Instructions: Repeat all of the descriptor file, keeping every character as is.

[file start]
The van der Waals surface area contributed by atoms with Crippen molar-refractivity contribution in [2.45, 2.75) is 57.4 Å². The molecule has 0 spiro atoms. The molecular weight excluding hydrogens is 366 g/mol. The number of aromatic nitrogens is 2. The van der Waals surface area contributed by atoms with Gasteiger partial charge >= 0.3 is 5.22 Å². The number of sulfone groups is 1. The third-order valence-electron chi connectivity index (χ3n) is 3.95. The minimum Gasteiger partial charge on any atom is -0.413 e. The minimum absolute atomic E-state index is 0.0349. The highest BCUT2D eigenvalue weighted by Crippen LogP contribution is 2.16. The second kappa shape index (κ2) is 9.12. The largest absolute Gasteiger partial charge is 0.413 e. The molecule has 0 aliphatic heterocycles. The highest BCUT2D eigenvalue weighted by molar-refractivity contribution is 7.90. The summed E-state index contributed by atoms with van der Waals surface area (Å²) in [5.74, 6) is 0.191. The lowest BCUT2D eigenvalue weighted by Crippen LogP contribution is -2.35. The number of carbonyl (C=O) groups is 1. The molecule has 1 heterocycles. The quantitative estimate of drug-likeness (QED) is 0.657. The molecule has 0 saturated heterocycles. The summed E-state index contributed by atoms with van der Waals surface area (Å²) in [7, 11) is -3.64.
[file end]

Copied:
The van der Waals surface area contributed by atoms with Crippen molar-refractivity contribution in [2.45, 2.75) is 57.4 Å². The molecule has 0 spiro atoms. The molecular weight excluding hydrogens is 366 g/mol. The number of aromatic nitrogens is 2. The van der Waals surface area contributed by atoms with Gasteiger partial charge >= 0.3 is 5.22 Å². The number of sulfone groups is 1. The third-order valence-electron chi connectivity index (χ3n) is 3.95. The minimum Gasteiger partial charge on any atom is -0.413 e. The minimum absolute atomic E-state index is 0.0349. The highest BCUT2D eigenvalue weighted by Crippen LogP contribution is 2.16. The second kappa shape index (κ2) is 9.12. The largest absolute Gasteiger partial charge is 0.413 e. The molecule has 0 aliphatic heterocycles. The highest BCUT2D eigenvalue weighted by molar-refractivity contribution is 7.90. The summed E-state index contributed by atoms with van der Waals surface area (Å²) in [5.74, 6) is 0.191. The lowest BCUT2D eigenvalue weighted by Crippen LogP contribution is -2.35. The number of carbonyl (C=O) groups is 1. The molecule has 1 heterocycles. The quantitative estimate of drug-likeness (QED) is 0.657. The molecule has 0 saturated heterocycles. The summed E-state index contributed by atoms with van der Waals surface area (Å²) in [7, 11) is -3.64.